No Images of Comet ISON from Deep Impact/EPOXI Spacecraft Due to Communication Loss

by Nancy Atkinson on September 4, 2013

This image of comet ISON C/2012 S1 from NASA’s Deep Impact/EPOXI  spacecraft clearly shows the coma and nucleus on Jan. 17 and 18, 2013 beyond the orbit of Jupiter. Credit: NASA.

This image of comet ISON C/2012 S1 from NASA’s Deep Impact/EPOXI spacecraft clearly shows the coma and nucleus on Jan. 17 and 18, 2013 beyond the orbit of Jupiter. Credit: NASA.

Disappointing news today from Dr. Mike A’Hearn, Principal Investigator of the EPOXI mission, which has been using the repurposed spacecraft from the Deep Impact mission to study comets. The spacecraft was going to take some much-anticipated images of Comet ISON, but apparently a communication problem has occurred and the images may have been lost or possibly never taken.

“We have not received any of our expected observations of comet ISON due to a spacecraft problem,” A’Hearn wrote in an update on the EXPOXI website. “Communication with the spacecraft was lost some time between August 11 and August 14 (we only talk to the spacecraft about once per week). The last communication was on August 8. After considerable effort, the team on August 30 determined the cause of the problem. The team is now trying to determine how best to try to recover communication.”

No additional information was provided about the cause of the problem, however.

The Deep Impact mission intentionally crashed an impactor into comet Tempel-1 on July 4, 2005. Since then, EPOXI — the name comes from two combined missions to re-use the observing spacecraft, the Extrasolar Planet Observations and Characterization (EPOCh) and the Deep Impact Extended Investigation (DIXI) — has gone on to study comet Hartley 2, performing a close fly-by in 2010, studied C/2009 P1 (Garradd) in 2012, and has continued to be used as a remote observatory for studying comets.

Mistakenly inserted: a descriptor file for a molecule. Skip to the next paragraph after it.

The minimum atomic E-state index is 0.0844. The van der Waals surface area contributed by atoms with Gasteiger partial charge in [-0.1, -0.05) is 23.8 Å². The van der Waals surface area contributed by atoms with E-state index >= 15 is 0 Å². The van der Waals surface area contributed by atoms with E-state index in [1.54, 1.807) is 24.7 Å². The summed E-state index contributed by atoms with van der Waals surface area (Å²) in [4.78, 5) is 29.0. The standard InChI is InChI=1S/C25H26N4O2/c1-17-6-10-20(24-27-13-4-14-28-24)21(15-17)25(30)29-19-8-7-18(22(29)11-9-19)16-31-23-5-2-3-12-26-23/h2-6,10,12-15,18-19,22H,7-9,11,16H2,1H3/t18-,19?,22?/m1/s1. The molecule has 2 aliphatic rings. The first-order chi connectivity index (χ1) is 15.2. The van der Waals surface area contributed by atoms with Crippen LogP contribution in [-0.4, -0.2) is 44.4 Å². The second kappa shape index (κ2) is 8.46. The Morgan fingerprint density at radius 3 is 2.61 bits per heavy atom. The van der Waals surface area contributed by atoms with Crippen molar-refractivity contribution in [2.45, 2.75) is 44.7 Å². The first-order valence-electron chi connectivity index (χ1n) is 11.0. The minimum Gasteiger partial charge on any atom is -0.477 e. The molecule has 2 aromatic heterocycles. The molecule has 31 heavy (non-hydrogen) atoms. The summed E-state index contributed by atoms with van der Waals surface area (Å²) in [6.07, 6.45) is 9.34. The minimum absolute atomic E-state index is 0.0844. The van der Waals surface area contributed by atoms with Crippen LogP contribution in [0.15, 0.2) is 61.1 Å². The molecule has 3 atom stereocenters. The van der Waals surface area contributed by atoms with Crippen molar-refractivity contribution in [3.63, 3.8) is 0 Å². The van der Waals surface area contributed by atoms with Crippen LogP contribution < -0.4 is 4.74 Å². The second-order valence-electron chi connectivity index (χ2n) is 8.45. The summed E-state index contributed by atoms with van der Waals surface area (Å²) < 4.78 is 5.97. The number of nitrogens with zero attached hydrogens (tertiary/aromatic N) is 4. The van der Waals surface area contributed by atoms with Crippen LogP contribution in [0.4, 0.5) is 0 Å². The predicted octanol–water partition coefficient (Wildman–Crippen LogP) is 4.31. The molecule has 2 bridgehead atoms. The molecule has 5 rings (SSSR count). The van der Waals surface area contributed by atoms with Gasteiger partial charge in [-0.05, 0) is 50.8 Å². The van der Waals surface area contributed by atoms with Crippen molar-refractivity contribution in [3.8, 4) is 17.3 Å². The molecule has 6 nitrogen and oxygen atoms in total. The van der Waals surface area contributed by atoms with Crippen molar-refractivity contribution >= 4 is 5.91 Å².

EPOXI took images of Comet ISON on January 17, 2013, showing that the comet’s brightness varied on a timescale of hours (see the video above). There was another observing window from mid-February to March 8, where the team took infrared images of the comet.

The additional observing window from early July to early September is the timeframe for which there was a communication problem, and A’Hearn didn’t specify if any early images were received from the spacecraft, although he said they had “not received any of our expected observations.”

We’ll provide more information when it becomes available.

About 

Nancy Atkinson is Universe Today's Senior Editor. She also works with Astronomy Cast, and is a NASA/JPL Solar System Ambassador.

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